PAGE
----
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B How does one dimensional light warp multiple dimensions?

  1. Aug 10, 2017 #1
    If light is one dimensional, yet has gravity, and gravity is the warpage of spacetime, and spacetime has four dimensions, then how does a one dimensional wave/particle warp multiple dimensions?
     
  2. jcsd
  3. Aug 10, 2017 #2

    BvU

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    Hello Mazelkas, :welcome:

    Being philosophical eh ? Interesting questions. Any references where you got this ?

    It does not.
    It is not. The presence of mass warps spacetime. Light just follows the shortest path.
     
  4. Aug 10, 2017 #3

    Drakkith

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    Light is not one dimensional. Electromagnetic waves, in both the quantum and classical theories, are three-dimensional disturbances in the EM field.

    My understanding was that light does indeed alter spacetime because of its energy, and thus does "have gravity".

    What do you mean, BvU? Isn't gravity exactly what Mazeikas said it was? The warpage of spacetime?
     
  5. Aug 10, 2017 #4
    Thank you for the welcome. Are you certain light does not exert its own gravity? I am not saying you are incorrect, I just do not know. I thought I read that electromagnetic waves gave off gravity. Also, perhaps I am misunderstanding gravity. Is it not the warpage of spacetime?
     
  6. Aug 10, 2017 #5
    Hello Drakkith! It is interesting we have received different perspectives regarding this, I thought a photon was one dimensional, I am not certain I am correct, but I think a lot of people believe this.
     
  7. Aug 10, 2017 #6

    BvU

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    At what stage are you in your curriculum ? I'm worried you are even further out on a limb than I was with my experimentalist's reply. (To me, your wording suggested that).
     
  8. Aug 10, 2017 #7
    BvU, I am actually just self taught right now, as far anything I may have correct, I am not sure. I am just full of curiosity and thought I would ask! :)
     
  9. Aug 10, 2017 #8

    Drakkith

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    All fundamental particles are regarded as being "point-like", which naively is taken to mean that they are zero-dimensional. But a closer look into quantum mechanics muddies up the issue greatly. The particles are point-like in the sense that if you measure the location of a particle, it will always appear in one spot, no matter how small you constrain your area you're measuring. You will never measure half the particle in one spot and half in another, as you might do when you measure the location of a basketball. We can definitely say that a basketball is 3-dimensional because different parts of it are found in different locations in space. The same cannot be said of a fundamental particle.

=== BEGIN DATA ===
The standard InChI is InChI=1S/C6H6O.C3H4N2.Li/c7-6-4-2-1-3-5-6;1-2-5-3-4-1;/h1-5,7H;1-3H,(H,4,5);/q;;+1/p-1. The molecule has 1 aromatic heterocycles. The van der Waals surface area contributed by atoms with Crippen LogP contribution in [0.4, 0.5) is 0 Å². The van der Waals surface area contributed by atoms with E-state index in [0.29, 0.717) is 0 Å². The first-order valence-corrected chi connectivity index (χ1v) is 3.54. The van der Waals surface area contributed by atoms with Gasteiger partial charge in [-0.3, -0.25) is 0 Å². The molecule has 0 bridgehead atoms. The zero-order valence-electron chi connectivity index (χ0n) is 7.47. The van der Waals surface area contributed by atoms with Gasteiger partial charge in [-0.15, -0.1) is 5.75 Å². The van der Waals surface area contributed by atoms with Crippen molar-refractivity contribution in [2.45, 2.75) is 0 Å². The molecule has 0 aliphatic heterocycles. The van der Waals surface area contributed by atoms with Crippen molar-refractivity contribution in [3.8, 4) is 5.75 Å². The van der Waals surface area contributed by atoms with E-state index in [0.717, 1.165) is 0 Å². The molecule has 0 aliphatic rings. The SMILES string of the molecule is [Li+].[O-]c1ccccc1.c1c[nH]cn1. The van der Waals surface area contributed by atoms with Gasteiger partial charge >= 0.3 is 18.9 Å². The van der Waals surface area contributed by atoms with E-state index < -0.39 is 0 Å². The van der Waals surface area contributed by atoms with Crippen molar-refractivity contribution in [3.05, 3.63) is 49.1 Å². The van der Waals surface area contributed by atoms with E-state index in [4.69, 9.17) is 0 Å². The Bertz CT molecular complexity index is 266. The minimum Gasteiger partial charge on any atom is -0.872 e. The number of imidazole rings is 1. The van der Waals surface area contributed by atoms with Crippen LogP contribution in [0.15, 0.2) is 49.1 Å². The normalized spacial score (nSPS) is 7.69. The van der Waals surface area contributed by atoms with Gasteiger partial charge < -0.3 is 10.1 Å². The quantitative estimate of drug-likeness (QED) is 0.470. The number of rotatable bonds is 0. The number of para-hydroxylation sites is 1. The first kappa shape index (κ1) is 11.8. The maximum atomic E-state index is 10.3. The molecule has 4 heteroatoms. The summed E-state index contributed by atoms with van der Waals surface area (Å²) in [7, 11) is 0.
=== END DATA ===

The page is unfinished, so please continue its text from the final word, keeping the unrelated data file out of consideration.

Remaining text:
However, we would then need to get into the issue of what the wavefunction is, what it means in regards to the dimensionality of a particle. There is no widely accepted answer to these questions as far as I know.
     
  10. Aug 10, 2017 #9
    Drakkith, great thoughtful response, I appreciate that. You are informing me, and I think you raise a valid point. Could light exist in more than one dimension as a wave and in one dimension as a particle? With the direction of movement being one dimension, and the oscillation of the wave as another, is it reasonable to hypothesize that a wave exists in at least two dimensions? Just my two cents. :)
     
  11. Aug 10, 2017 #10

    Drakkith

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    An EM wave moves outwards from the source and is already moving in a 3D motion (meaning its motion can be described using the standard 3D Cartesian coordinate system). The oscillation of the wave is not a physical oscillation. Nothing is moving. Instead, the electric and magnetic field vectors (the things that describe the direction of the force applied to a particle by the wave) oscillate in direction and magnitude.

    A photon is basically the quantized interaction of the EM wave with matter. Photons are not like little bullets streaming out from a source, nor are they individual oscillating objects. They are discrete transfers of energy and momentum from the wave to matter.

    I'd elaborate a bit more, but it's nearly 4 AM here and I've been up for about 20 hours and am about to go to bed.
     
  12. Aug 10, 2017 #11
    Well perhaps you should get some sleep. :) Thank you for your input, you have given me something to think about. Take care!
     
  13. Aug 10, 2017 #12

    Dale

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    This discussion is a little bit difficult because it mixes photons from QED and GR, which is known to be problematic. I cannot answer that question, but I can talk about classical waves of light and GR.

    The source of gravity in GR is the stress energy tensor, and since light has energy and momentum and so forth it has a valid non-zero stress energy tensor. Meaning that EM fields do curve spacetime.

    There are a set of solutions in GR called the pp-wave spacetimes which represent the curvature due to EM radiation.
     
  14. Aug 10, 2017 #13
    Dale, thank you for your insight. :) Once again, I am learning more, and I am grateful for that. I have more to look into.
     
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